When creating a will, you need to name an executor who will ensure your wishes are fulfilled. In addition to this, the executor handles other duties, from paying off debts to managing property before distribution. You can name one or more executors (co-executors). However, it will also help to name an alternate executor. They differ from a co-executor because they will only assume the duties should the primary one (s) be unable to do so.
This guide discusses why you should do this.
Act as the executor if they choose not to serve
Your executor can decline to act as required, either earlier by informing you or when the will is required to go to probate. Common reasons for this are moving out of the state or country for work or family and having new responsibilities that make it hard to serve competently as an executor.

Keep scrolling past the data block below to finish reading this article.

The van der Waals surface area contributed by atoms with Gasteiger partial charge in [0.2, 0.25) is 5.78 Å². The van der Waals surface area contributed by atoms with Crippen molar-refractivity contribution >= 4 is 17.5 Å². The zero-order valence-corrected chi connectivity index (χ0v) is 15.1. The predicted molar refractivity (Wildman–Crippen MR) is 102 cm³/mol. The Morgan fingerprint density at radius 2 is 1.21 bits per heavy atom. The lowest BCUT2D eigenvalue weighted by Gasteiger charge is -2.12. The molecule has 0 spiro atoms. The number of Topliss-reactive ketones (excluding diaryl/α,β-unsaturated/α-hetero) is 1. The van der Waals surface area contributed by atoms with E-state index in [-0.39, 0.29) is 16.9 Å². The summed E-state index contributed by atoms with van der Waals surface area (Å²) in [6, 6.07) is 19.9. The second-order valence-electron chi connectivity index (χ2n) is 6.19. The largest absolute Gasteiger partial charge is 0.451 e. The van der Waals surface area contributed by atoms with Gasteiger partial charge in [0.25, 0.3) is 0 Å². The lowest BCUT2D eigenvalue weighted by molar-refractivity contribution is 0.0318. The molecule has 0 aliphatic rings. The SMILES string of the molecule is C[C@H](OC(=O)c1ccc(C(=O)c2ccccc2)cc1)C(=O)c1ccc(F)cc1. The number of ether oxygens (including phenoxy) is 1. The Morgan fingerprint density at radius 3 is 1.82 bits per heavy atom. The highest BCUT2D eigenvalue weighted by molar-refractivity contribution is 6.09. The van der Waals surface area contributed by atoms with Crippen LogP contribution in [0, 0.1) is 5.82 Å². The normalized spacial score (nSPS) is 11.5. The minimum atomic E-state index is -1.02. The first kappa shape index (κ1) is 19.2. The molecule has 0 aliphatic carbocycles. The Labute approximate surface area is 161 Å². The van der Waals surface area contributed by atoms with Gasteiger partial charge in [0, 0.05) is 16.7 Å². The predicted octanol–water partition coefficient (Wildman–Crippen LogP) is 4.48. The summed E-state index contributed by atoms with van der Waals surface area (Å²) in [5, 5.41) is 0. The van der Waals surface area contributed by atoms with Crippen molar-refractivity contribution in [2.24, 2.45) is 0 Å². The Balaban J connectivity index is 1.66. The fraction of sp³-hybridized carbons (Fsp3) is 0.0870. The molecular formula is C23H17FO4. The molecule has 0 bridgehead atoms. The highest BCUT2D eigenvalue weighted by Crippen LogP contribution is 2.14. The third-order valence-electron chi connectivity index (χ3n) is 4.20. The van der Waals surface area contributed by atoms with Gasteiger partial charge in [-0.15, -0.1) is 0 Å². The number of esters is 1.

Not having an alternate executor when this happens can make the process more complicated. The court will ask for applications from interested parties or choose from the beneficiaries.
It’s easier to get ahead of such possibilities by naming an alternate executor. This way, should the primary executor decline their duties, the probate court will immediately appoint the alternate one, and the process will continue seamlessly.
If your executor is incapacitated when they need to perform their duties, the alternate one can step in and carry on with the process.
Your chosen executor may die before performing or completing their duties. Should this sad event happen, the court will move the alternate executor to the primary position and continue the process.
Naming one or more alternate executors for your will is necessary. It will be best to get professional guidance to make a plan that meets your needs.